Almost exactly a year ago I was dealing with the optimization problem I’ve described in this post, which in turn was referencing that post with my original problem. Recently I faced another problem of unexpected slowness, and a solution turned to be… kind of the opposite.
This time the slow query was running (or rather not running) in the Data Mart, in the classic star schema environment.
We had one fact table and 20+ dimensions joined to this fact.
So the query looked somewhat like this:
FROM fact_table f
INNER JOIN dimension1 d1 using (key1)
INNER JOIN dimension2 d2 using (key2)
INNER JOIN dimension20 d20 using (key20)
The problem was… this query was nor running! It would enter the query planner and never come back!
What I found about this cluster was, that the both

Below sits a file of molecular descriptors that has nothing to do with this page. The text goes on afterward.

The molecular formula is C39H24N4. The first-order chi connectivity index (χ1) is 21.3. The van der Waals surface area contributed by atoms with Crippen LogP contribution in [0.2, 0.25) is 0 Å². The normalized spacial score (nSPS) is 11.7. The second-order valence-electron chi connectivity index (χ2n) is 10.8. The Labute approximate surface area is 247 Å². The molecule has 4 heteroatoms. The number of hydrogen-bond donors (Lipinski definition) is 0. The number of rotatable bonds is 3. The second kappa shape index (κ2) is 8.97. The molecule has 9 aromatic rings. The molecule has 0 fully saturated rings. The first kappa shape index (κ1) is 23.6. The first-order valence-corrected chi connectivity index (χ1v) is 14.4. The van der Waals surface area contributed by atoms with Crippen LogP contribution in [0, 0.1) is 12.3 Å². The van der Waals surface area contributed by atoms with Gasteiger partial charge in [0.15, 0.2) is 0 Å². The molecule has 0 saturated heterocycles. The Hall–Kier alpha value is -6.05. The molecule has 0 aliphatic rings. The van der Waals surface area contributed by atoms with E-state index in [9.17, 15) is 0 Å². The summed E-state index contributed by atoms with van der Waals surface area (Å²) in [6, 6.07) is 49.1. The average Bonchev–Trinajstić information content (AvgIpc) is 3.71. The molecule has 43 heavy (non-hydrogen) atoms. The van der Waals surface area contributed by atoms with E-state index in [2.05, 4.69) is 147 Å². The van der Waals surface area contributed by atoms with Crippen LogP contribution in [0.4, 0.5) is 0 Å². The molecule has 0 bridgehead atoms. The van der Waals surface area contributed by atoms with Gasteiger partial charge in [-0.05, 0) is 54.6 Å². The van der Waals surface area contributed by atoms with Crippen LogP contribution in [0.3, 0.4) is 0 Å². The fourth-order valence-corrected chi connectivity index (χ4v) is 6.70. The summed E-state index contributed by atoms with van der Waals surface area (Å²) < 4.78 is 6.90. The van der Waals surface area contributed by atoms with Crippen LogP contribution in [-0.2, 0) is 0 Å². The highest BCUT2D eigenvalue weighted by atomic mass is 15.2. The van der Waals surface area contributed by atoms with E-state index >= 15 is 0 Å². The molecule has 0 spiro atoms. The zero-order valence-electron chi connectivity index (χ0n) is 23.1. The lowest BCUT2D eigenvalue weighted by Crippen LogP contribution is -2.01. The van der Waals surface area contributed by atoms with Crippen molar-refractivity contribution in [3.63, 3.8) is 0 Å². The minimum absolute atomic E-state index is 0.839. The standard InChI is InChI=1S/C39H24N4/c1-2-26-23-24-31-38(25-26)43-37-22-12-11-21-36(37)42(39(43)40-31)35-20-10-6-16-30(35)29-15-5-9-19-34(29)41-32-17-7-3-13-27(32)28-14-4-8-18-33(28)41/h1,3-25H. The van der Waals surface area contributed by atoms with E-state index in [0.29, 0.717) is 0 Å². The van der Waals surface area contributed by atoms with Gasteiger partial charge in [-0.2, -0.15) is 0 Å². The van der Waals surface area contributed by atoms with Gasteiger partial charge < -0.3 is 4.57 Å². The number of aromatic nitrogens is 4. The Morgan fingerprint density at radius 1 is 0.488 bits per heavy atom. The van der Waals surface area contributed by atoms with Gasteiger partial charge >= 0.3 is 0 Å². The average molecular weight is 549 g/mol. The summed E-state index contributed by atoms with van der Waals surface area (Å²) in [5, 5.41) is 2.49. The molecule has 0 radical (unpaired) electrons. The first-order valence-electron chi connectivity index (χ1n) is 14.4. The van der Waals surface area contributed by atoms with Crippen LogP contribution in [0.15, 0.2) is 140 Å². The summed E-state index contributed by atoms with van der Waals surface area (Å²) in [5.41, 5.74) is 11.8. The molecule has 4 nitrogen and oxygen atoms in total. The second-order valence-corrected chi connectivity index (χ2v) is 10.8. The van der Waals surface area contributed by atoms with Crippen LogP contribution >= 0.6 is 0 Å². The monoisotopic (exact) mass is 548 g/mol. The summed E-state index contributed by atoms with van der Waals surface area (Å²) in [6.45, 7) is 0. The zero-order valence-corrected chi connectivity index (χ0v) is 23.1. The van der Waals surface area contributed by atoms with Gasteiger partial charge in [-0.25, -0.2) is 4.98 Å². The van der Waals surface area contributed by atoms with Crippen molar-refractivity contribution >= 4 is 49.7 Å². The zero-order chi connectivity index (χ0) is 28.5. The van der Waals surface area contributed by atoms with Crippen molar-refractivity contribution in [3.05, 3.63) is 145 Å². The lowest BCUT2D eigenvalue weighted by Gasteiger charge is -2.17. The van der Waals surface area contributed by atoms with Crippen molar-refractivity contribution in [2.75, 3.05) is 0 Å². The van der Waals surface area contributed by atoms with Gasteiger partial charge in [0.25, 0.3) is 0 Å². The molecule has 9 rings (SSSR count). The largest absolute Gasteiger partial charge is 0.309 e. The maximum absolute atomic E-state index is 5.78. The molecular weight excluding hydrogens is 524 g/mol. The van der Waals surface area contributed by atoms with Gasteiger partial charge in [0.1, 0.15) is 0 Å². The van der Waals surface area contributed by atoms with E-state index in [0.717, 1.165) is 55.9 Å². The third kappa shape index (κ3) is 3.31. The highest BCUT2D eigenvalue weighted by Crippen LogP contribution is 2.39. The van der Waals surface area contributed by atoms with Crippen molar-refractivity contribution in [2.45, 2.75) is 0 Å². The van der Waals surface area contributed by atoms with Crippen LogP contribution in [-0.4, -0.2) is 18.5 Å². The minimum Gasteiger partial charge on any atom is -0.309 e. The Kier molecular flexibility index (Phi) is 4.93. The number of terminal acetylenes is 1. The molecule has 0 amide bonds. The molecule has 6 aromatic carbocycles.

join_collapse_limit were set to 30, which paralyzed the optimizer almost entirely. I’ve started to experiment with reducing the join_collapse_limit and found, that what we actually had to do was to set it to 1. This allowed us to control the join order, which is perfectly fine: we know exactly, what the order should be: fact table first, followed by dimensions 🙂
The total execution time got reduced from “god-knows-what” to 34 ms! Which, I think proves that in many cases humans think faster that computers 🙂